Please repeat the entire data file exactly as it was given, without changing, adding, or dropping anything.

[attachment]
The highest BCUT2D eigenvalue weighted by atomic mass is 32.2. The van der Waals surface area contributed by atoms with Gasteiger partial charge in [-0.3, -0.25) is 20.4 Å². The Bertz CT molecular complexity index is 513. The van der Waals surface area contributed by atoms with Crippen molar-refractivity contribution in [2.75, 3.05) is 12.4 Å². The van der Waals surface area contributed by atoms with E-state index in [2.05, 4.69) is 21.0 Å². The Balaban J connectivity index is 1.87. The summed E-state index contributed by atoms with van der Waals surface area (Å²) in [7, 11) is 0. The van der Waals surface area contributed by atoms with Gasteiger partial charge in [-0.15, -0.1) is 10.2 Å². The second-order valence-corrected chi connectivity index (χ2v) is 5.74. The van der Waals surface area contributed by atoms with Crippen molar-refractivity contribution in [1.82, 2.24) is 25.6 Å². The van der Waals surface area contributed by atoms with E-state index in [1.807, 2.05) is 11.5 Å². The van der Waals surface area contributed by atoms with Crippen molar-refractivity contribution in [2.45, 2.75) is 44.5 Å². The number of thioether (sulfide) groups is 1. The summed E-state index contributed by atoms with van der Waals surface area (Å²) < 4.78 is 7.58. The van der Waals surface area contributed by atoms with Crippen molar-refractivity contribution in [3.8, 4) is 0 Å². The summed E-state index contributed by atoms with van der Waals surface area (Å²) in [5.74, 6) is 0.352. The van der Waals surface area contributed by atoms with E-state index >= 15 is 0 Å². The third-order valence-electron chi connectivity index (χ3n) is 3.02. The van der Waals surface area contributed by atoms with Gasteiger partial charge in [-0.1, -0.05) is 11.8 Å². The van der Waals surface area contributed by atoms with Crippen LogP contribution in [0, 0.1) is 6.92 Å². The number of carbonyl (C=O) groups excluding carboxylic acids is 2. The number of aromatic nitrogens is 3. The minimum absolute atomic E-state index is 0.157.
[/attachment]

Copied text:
The highest BCUT2D eigenvalue weighted by atomic mass is 32.2. The van der Waals surface area contributed by atoms with Gasteiger partial charge in [-0.3, -0.25) is 20.4 Å². The Bertz CT molecular complexity index is 513. The van der Waals surface area contributed by atoms with Crippen molar-refractivity contribution in [2.75, 3.05) is 12.4 Å². The van der Waals surface area contributed by atoms with E-state index in [2.05, 4.69) is 21.0 Å². The Balaban J connectivity index is 1.87. The summed E-state index contributed by atoms with van der Waals surface area (Å²) in [7, 11) is 0. The van der Waals surface area contributed by atoms with Gasteiger partial charge in [-0.15, -0.1) is 10.2 Å². The second-order valence-corrected chi connectivity index (χ2v) is 5.74. The van der Waals surface area contributed by atoms with Crippen molar-refractivity contribution in [1.82, 2.24) is 25.6 Å². The van der Waals surface area contributed by atoms with E-state index in [1.807, 2.05) is 11.5 Å². The van der Waals surface area contributed by atoms with Crippen molar-refractivity contribution in [2.45, 2.75) is 44.5 Å². The number of thioether (sulfide) groups is 1. The summed E-state index contributed by atoms with van der Waals surface area (Å²) < 4.78 is 7.58. The van der Waals surface area contributed by atoms with Crippen molar-refractivity contribution in [3.8, 4) is 0 Å². The summed E-state index contributed by atoms with van der Waals surface area (Å²) in [5.74, 6) is 0.352. The van der Waals surface area contributed by atoms with E-state index >= 15 is 0 Å². The third-order valence-electron chi connectivity index (χ3n) is 3.02. The van der Waals surface area contributed by atoms with Gasteiger partial charge in [-0.1, -0.05) is 11.8 Å². The van der Waals surface area contributed by atoms with Crippen LogP contribution in [0, 0.1) is 6.92 Å². The number of carbonyl (C=O) groups excluding carboxylic acids is 2. The number of aromatic nitrogens is 3. The minimum absolute atomic E-state index is 0.157.